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|Tom Sawyer Abroad||Mark Twain|
It's A Caravan
|Page 2 of 3||
"Mars Tom, I reckon dey's a mistake som'er's. hain't seen no niggers yit."
"That's nothing; they don't live in the desert. What is that, 'way off yonder? Gimme a glass."
He took a long look, and said it was like a black string stretched across the sand, but he couldn't guess what it was.
"Well," I says, "I reckon maybe you've got a chance now to find out whereabouts this balloon is, because as like as not that is one of these lines here, that's on the map, that you call meridians of longitude, and we can drop down and look at its number, and --"
"Oh, shucks, Huck Finn, I never see such a lunk-head as you. Did you s'pose there's meridians of longitude on the EARTH?"
"Tom Sawyer, they're set down on the map, and you know it perfectly well, and here they are, and you can see for yourself."
"Of course they're on the map, but that's nothing; there ain't any on the GROUND."
"Tom, do you know that to be so?"
"Certainly I do."
"Well, then, that map's a liar again. I never see such a liar as that map."
He fired up at that, and I was ready for him, and Jim was warming his opinion, too, and next minute we'd 'a' broke loose on another argument, if Tom hadn't dropped the glass and begun to clap his hands like a maniac and sing out:
"Camels! -- Camels!"
So I grabbed a glass and Jim, too, and took a look, but I was disappointed, and says:
"Camels your granny; they're spiders."
"Spiders in a desert, you shad? Spiders walking in a procession? You don't ever reflect, Huck Finn, and I reckon you really haven't got anything to reflect WITH. Don't you know we're as much as a mile up in the air, and that that string of crawlers is two or three miles away? Spiders, good land! Spiders as big as a cow? Perhaps you'd like to go down and milk one of 'em. But they're camels, just the same. It's a caravan, that's what it is, and it's a mile long."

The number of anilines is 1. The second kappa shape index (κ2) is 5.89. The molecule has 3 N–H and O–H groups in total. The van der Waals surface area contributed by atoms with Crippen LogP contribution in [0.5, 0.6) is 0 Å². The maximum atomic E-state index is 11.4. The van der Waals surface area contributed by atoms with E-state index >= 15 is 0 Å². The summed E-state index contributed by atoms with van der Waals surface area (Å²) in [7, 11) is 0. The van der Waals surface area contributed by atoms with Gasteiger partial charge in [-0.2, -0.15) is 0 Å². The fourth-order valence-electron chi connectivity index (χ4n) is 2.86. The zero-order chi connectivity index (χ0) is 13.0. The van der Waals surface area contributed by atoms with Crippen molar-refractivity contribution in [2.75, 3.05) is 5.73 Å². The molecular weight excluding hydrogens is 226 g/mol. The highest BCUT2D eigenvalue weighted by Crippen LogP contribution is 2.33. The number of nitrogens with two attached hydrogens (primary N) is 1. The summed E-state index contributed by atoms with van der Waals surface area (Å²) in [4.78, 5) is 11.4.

"Well, then, let's go down and look at it. I don't believe in it, and ain't going to till I see it and know it."
"All right," he says, and give the command:
As we come slanting down into the hot weather, we could see that it was camels, sure enough, plodding along, an everlasting string of them, with bales strapped to them, and several hundred men in long white robes, and a thing like a shawl bound over their heads and hanging down with tassels and fringes; and some of the men had long guns and some hadn't, and some was riding and some was walking. And the weatherJ-- well, it was just roasting. And how slow they did creep along! We swooped down now, all of a sudden, and stopped about a hundred yards over their heads.
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|Tom Sawyer Abroad
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